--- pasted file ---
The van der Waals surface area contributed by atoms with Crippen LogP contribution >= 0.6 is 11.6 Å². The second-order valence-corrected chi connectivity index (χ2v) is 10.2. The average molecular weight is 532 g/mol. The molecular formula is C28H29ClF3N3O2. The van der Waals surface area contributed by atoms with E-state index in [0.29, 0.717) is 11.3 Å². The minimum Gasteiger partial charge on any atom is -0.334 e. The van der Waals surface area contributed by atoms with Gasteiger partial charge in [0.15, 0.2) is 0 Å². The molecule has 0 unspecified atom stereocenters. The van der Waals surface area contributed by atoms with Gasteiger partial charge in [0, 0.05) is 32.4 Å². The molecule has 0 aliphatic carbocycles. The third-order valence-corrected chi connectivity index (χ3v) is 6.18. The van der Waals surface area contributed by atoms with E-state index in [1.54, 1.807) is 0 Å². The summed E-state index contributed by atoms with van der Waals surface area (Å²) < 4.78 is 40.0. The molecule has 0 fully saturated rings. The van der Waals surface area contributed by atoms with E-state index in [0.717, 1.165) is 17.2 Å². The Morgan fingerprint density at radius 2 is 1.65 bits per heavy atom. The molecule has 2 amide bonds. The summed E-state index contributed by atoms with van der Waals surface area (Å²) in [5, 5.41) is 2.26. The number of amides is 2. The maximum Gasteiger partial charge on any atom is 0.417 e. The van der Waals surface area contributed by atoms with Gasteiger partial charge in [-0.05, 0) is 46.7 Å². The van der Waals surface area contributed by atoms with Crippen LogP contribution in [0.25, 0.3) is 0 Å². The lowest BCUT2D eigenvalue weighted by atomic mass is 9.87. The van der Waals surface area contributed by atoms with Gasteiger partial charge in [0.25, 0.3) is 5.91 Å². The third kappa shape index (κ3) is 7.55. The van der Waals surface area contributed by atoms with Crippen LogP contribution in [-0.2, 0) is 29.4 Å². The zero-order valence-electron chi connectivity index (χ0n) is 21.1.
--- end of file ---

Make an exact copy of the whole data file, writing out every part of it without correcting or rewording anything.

The van der Waals surface area contributed by atoms with Crippen LogP contribution >= 0.6 is 11.6 Å². The second-order valence-corrected chi connectivity index (χ2v) is 10.2. The average molecular weight is 532 g/mol. The molecular formula is C28H29ClF3N3O2. The van der Waals surface area contributed by atoms with E-state index in [0.29, 0.717) is 11.3 Å². The minimum Gasteiger partial charge on any atom is -0.334 e. The van der Waals surface area contributed by atoms with Gasteiger partial charge in [0.15, 0.2) is 0 Å². The molecule has 0 unspecified atom stereocenters. The van der Waals surface area contributed by atoms with Gasteiger partial charge in [0, 0.05) is 32.4 Å². The molecule has 0 aliphatic carbocycles. The third-order valence-corrected chi connectivity index (χ3v) is 6.18. The van der Waals surface area contributed by atoms with E-state index in [1.54, 1.807) is 0 Å². The summed E-state index contributed by atoms with van der Waals surface area (Å²) < 4.78 is 40.0. The molecule has 0 fully saturated rings. The van der Waals surface area contributed by atoms with E-state index in [0.717, 1.165) is 17.2 Å². The Morgan fingerprint density at radius 2 is 1.65 bits per heavy atom. The molecule has 2 amide bonds. The summed E-state index contributed by atoms with van der Waals surface area (Å²) in [5, 5.41) is 2.26. The number of amides is 2. The maximum Gasteiger partial charge on any atom is 0.417 e. The van der Waals surface area contributed by atoms with Gasteiger partial charge in [-0.05, 0) is 46.7 Å². The van der Waals surface area contributed by atoms with Crippen LogP contribution in [0.25, 0.3) is 0 Å². The lowest BCUT2D eigenvalue weighted by atomic mass is 9.87. The van der Waals surface area contributed by atoms with Gasteiger partial charge in [0.25, 0.3) is 5.91 Å². The third kappa shape index (κ3) is 7.55. The van der Waals surface area contributed by atoms with Crippen LogP contribution in [-0.2, 0) is 29.4 Å². The zero-order valence-electron chi connectivity index (χ0n) is 21.1.